THERE are growing calls for the speed limit in Swindon’s residential streets to be cut to 20mph across the board.
Clarisse Grother’s teenage son Dylan suffered near-fatal injuries after being hit by a car going at 35mph as he used a crossing on Hay Lane in West Swindon in 2016.
His broken back, foot and ankle required years of physiotherapy to fix, cut short a promising rugby career and dashed his dream of being an RAF pilot.
Since the accident, his mum has campaigned for the road’s 30mph speed limit to be lowered and succeeded in having extra safety measures like speed bumps and better signage approved for the crossing.
She said: “I see children using that crossing every day and it’s in the worst possible place for visibility. My daughter uses it now to catch a bus, I am worried about it, just waiting for something to happen.
“We will be getting a flashing sign at school times saying 20 but that’s not enough. If there is a possibility of a permanent and enforceable 20mph limit there, I’d be fully supportive of it, that’s why hundreds of people signed my petition.”
Stratton St Margaret parish councillors unanimously supported the idea of a lower limit after hearing a village in Kent with a similar population to their area implemented a blanket 20mph limit and that Reading, Oxford and Bristol are starting to make it the default speed limit on residential roads.
The parish council is currently investigating how feasible it would be to introduce a lower speed limit in Stratton – highlighting problem spots like Grange Drive, Delamere Drive and Ermin Street which are all near schools – as well as asking other parish councils like West Swindon if they would support the suggestion with a view to bringing it to the borough for consideration.
Rat Trap pub landlord Mark Richardson has often highlighted the issue of speeding on Highworth Road and backed the idea of lowering the limit.
He said: “I think it would definitely make a difference. Speeding is dangerous to others as well as yourself. It doesn’t help you reach your destination any quicker, it just gets you to traffic queues faster. Going slower is safer.”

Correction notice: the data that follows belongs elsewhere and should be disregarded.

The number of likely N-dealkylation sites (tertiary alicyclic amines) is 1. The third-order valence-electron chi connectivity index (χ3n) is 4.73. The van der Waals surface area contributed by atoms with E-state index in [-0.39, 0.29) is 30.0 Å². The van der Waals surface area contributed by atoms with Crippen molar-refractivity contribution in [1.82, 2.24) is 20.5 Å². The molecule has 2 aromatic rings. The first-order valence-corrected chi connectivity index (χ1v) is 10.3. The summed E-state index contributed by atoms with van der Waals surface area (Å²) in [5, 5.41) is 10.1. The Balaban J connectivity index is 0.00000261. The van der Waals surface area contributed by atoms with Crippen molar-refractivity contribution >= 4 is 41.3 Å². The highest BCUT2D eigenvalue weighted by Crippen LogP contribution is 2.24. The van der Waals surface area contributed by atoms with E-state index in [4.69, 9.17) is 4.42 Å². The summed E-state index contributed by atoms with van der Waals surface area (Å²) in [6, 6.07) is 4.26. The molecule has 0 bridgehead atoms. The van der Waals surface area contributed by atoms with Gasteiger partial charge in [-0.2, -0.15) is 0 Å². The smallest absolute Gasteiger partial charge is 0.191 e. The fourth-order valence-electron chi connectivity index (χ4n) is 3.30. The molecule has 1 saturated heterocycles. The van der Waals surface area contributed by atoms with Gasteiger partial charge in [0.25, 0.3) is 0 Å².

The logic behind the idea is that it could potentially lower the risk of accidents because even if people still speed in a 20 zone, going a few miles over that limit would be better than going a few miles over a 30 limit, and it might encourage more people to walk or cycle.
For a 20 limit to be introduced in more than one street, the area needs to have a history of personal injury accidents, existing average speeds of below 30mph, proof of community support for the change, and high numbersof pedestrians and cyclists.
Parts of Walcot and Old Town’s St Margaret’s Road and Springfield Road already have this limit in place.
Adver readers were sceptical of the idea but agreed that speeding was a big issue around the town.
Kayleigh Curtis said: “People don’t stick to the 30mph what makes you think they will to the 20mph? We need more speed cameras.”
Barry Sexstone said: “Need to enforce the 30mph limit first. It seems more drivers are driving way too fast. I can hear them driving down Cheney Manor Road and you can tell they are way over the 30mph limit.”
Sarah Summers said: “If they just put speed cameras up, people would drive slower. If people can’t drive the speed they’re supposed to, I’m not sure what difference this is going to make.”
Beckie Paddington added: “They need to look at enforcing the current 30mph speed limit on Kingsdown Road before looking to lower it. Several RTCs, some have been fatal.
“A motorbike speeds down there every night as well as articulated lorries that probably shouldn’t even be going down there because of the old railway bridge, Barnes coaches, [and] everyone else. It’s a residential street, it goes from 40 to 30 at the top of the bridge over the A419. Even in the 40 bit, there was a car in the ditch just by the crematorium the other week.”
Stratton Parish Council will give an update on the proposal at a meeting in November before mulling whether to invite borough highway officers to discuss road safety and speed limits at the following meeting in January.